The circuit board 17 remains almost free of unwanted mechanical forces. This is due to the fact that the circuit board 17 is only held via elastically deformable terminal pins 21, at least in the area of the connector strip 18. Mechanical forces conducted from the process connector 4 into the assembly 2 thus scarcely influence the circuit board 17 especially at the point where the greatest mechanical stress would occur as a result of the introduction of force.

If terminal pins which act in conjunction with sockets of the bus coupling 9 (FIG. 1) and which are constructed in accordance with the connector strip area and are fitted into the circuit board 17 are provided in the bus connector 16, the circuit board 17 is not anywhere frictionally connected to the force transferring parts such as process connector 4, connector strip 18, support part 10 and subrack 1 and is now protected against damage in a particularly advantageous manner.

Obviously, numerous modifications and variations of the present invention are possible in light of the above teachings. It is therefore to be understood that within the scope of the appended claims, the invention may be practiced otherwise than as specifically described herein.

Patent Citations
Cited PatentFiling datePublication dateApplicantTitle
US3660728 *Sep 30, 1970May 2, 1972Amp IncApparatus for selectively interconnecting the conductors of a plurality of multi-conductor cables
US4531176 *Jun 27, 1983Jul 23, 1985At&T Bell LaboratoriesCartridge having improved electrostatic discharge protection
US4723196 *Oct 8, 1985Feb 2, 1988Robert Bosch GmbhElectrical circuit unit with moisture sealed plug-in connectors
US5043847 *Jan 22, 1990Aug 27, 1991Siemens AktiengesellschaftBox shaped electrical assembly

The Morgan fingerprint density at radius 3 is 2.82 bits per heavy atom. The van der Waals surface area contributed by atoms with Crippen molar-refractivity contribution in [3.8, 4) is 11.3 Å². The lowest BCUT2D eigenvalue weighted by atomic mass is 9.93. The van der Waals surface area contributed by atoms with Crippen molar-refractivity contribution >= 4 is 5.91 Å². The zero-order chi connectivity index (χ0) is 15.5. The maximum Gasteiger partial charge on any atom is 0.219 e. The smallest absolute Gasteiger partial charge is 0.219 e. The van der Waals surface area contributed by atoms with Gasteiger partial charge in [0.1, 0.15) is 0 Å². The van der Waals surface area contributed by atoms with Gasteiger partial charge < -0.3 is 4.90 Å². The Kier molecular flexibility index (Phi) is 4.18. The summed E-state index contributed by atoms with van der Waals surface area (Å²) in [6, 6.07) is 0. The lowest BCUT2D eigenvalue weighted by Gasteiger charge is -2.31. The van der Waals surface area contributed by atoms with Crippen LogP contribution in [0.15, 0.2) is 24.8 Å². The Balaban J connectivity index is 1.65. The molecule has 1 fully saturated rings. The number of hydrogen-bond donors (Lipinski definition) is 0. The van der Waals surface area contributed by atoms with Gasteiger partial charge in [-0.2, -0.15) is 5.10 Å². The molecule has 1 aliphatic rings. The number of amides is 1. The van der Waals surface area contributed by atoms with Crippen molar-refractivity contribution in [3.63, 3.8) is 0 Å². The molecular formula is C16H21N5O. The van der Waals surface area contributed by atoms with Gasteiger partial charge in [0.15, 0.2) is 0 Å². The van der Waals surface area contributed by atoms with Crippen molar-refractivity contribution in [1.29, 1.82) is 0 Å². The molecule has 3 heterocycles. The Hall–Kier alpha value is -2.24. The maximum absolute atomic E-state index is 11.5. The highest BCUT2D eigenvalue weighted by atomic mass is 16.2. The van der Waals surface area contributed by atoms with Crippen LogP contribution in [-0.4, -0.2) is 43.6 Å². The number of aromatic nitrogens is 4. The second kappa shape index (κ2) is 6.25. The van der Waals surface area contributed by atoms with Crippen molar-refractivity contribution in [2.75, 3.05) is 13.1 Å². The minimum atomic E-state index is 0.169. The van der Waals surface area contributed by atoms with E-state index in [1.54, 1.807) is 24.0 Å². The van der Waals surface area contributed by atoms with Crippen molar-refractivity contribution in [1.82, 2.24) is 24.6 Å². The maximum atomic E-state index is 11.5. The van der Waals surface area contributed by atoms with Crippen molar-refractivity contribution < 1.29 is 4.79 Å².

US5105339 *May 18, 1988Apr 14, 1992Telefonaktiebolaget Lm EricssonArrangement for holding a printed circuit board fixed to a frame
DE3728456A1 *Aug 26, 1987Mar 30, 1989Bosch Gmbh RobertElectronic switching apparatus and controller having a multi-row plug strip
DE4037603A1 *Nov 27, 1990May 29, 1991Telefunken Electronic GmbhComponent box for mounting in motor vehicle - has two plates of components at right angles to each other for greater component density
EP0165434A1 *May 8, 1985Dec 27, 1985Siemens AktiengesellschaftBox-like printed circuit board module
Referenced by
Citing PatentFiling datePublication dateApplicantTitle
US5388030 *Oct 13, 1992Feb 7, 1995Asea Brown Boveri, Ltd.Metal module housing having a plurality of lugs formed therein for supporting and grounding a printed circuit board
US6324063 *Feb 27, 1998Nov 27, 2001Siemens AktiengesellschaftDecentralized module for joining and distributing signal lines
US8784121 *Dec 10, 2010Jul 22, 2014Robert Bosch GmbhControl device for a motor vehicle and related method for mounting a control device for a motor vehicle
US20120262882 *Dec 10, 2010Oct 18, 2012Robert Bosch GmbhControl device for a motor vehicle and related method for mounting a control device for a motor vehicle
Classifications
U.S. Classification361/736, 361/785, 439/62, 439/79, 439/76.1, 361/796
International ClassificationG06F3/00, H05K7/14, H01R12/16
Cooperative ClassificationH05K7/1468, H05K7/1477, H05K7/1469
European ClassificationH05K7/14P8, H05K7/14P12B, H05K7/14P8B
Legal Events
DateCodeEventDescription
Aug 20, 2002FPExpired due to failure to pay maintenance fee
Effective date: 20020621
Jun 21, 2002LAPSLapse for failure to pay maintenance fees
Jan 15, 2002REMIMaintenance fee reminder mailed
Dec 17, 1997FPAYFee payment
Year of fee payment: 4
Oct 23, 1991ASAssignment
Owner name: ASEA BROWN BOVERI LTD.
Free format text: ASSIGNMENT OF ASSIGNORS INTEREST.;ASSIGNORS:GASSER, MARKUS;HANSLI, MARKUS;SCHNEEBERGER, STEFAN;REEL/FRAME:005893/0857;SIGNING DATES FROM 19911001 TO 19911004